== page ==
The simplest way to identify messages is to rely on the direction of the communication: obviously, when the communication direction changes, the previous message ends and a new message starts. This is the method used by protocols Generic Byte stream and Generic ASCII stream. It works quite wll for many common scenarios where a strict alternance of request/response is used.
In order to handle cases where every message is not followed by a response, or cases where the two sides may send messages simultaneously, a message delimiter controlled by the emitter itself is required.
For textual messages, the most common message delimiter is the end of line (CR and/or LF codes). You can choose the Line-based ASCII protocol if you want to use that solution. We have also recently added the ability to use text messages framed by STX and ETX codes, as used by some sensors. If you want to use that option, select STX/ETX-based ASCII protocol, and messages will only include characters sent between the STX and the ETX codes.
For binary messages, recognizing messages from the data stream may require a deeper knowledge of the underlying protocol. But as Yoctopuce serial interfaces can analyze messages in real time, they can leverage the measure of the time interval between byte frames, which often works quite well as a message delimiter. For some protocols such as MODBUS, the time interval between frames is even part of the specification. For this reason, when dealing with an unknown protocol, it is generally a good starting pointto select a Frame-based binary protocol with a frame interval of 3ms or 5ms for instance.
Snooping: analysing a serial communication from the outside
When working on the development of a communication protocol, it is often useful to study the message exchanges produced by the reference tools provided by the instrument manufacturer. Depending on the type of serial bus, it requires more or less efforts.
With RS485, snooping is trivial as the standard allows to add multiple interfaces in parallel on a RS485 bus. So by connecting an extra Yocto-RS485-V2 on the RS485 bus, you will easily get the trace of all messages sent on the bus. You will simply need to find out the proper bit rate and parity, and possibly switch D+ and D- if needed. However as both parties communicate using the same data lines, the snooping device will not be able to tell which party sent which message.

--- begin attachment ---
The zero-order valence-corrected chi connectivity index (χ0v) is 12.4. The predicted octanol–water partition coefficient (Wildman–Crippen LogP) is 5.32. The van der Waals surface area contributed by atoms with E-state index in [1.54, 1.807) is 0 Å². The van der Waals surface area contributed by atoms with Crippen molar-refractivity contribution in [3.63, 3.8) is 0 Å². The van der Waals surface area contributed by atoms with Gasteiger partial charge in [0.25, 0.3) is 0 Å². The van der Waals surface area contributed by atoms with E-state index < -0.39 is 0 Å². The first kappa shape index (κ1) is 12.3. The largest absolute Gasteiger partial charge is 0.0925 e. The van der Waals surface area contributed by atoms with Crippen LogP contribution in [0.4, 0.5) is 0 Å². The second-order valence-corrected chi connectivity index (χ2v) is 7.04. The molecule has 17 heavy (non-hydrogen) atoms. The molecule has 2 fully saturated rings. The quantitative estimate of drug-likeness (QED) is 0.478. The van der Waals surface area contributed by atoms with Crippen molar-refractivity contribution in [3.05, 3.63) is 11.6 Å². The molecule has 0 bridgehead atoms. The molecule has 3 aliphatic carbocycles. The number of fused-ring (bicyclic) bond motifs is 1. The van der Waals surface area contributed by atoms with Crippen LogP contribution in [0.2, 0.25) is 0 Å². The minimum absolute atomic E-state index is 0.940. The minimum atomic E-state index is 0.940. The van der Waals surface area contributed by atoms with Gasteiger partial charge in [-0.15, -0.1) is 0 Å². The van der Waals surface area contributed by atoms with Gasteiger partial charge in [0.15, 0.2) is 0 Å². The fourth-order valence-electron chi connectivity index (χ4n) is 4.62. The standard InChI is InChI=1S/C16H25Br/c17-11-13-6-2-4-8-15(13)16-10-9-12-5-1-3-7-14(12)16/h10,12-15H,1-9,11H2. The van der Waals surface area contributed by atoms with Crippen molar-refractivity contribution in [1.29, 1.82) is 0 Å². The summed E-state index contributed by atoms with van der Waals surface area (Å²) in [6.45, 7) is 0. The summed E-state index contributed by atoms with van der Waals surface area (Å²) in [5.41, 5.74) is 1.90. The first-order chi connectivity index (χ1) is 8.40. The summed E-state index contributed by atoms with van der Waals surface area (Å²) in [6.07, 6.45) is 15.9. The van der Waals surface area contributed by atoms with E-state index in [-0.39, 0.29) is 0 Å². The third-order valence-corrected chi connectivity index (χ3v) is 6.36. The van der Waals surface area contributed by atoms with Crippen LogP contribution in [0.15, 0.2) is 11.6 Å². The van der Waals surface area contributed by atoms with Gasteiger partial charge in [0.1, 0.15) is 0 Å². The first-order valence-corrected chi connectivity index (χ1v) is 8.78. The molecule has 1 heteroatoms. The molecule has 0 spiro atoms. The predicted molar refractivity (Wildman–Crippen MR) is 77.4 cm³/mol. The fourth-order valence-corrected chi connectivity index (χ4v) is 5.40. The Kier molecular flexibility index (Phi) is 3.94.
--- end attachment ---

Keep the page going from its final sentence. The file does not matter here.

With RS232, snooping could be more complex, but we have created a RS232-Snooping-Adapter which can be inserted between two DB9 connectors to connect a Yocto-RS232 in parallel to the lines. Once configured in Snooping mode, the Yocto-RS232 will be able to show you the detail of messages sent in both directions, including the message direction.
On a TTL/CMOS 3V or 5V serial line, the same solution can be used as well, even if we don't mention it often. You can simply connect your Yocto-Serial in the same way as done in the RS232-Snooping-Adapter: connect one of the communication line to the RD input of the Yocto-Serial, and the other line to the CTS input (not on the TD line, as this is an output and should therefore stay disconnected in Snooping mode):
Connecting a Yocto-Serial for Snooping
For SPI, we have just added the snooping capability toe the Yocto-SPI. As the electric level changer of the device is fully bidirectional, once configured in Snooping mode you can simply connect the Yocto-SPI in parallel with all lines of the SPI bus, and the device will monitor all of them without interfering wirth the communication. Both SDI and SDO data lines are captured simultaneously, and then displayed separately. If the SPI bus includes a SS line, it is important to connect it as well for snooping, as this line helps a lot to synchronize the start of byte transfers. Without the SS line, a bit shift may easily happen when snooping data, in particular with SPI mode 0 and 2, which would then make the decoding of messages a very tedious task.
Eventually, for I2C, we do not yet have a Snooping function. But who knows, that might come as well one day if you happen to need it and to let us know about it...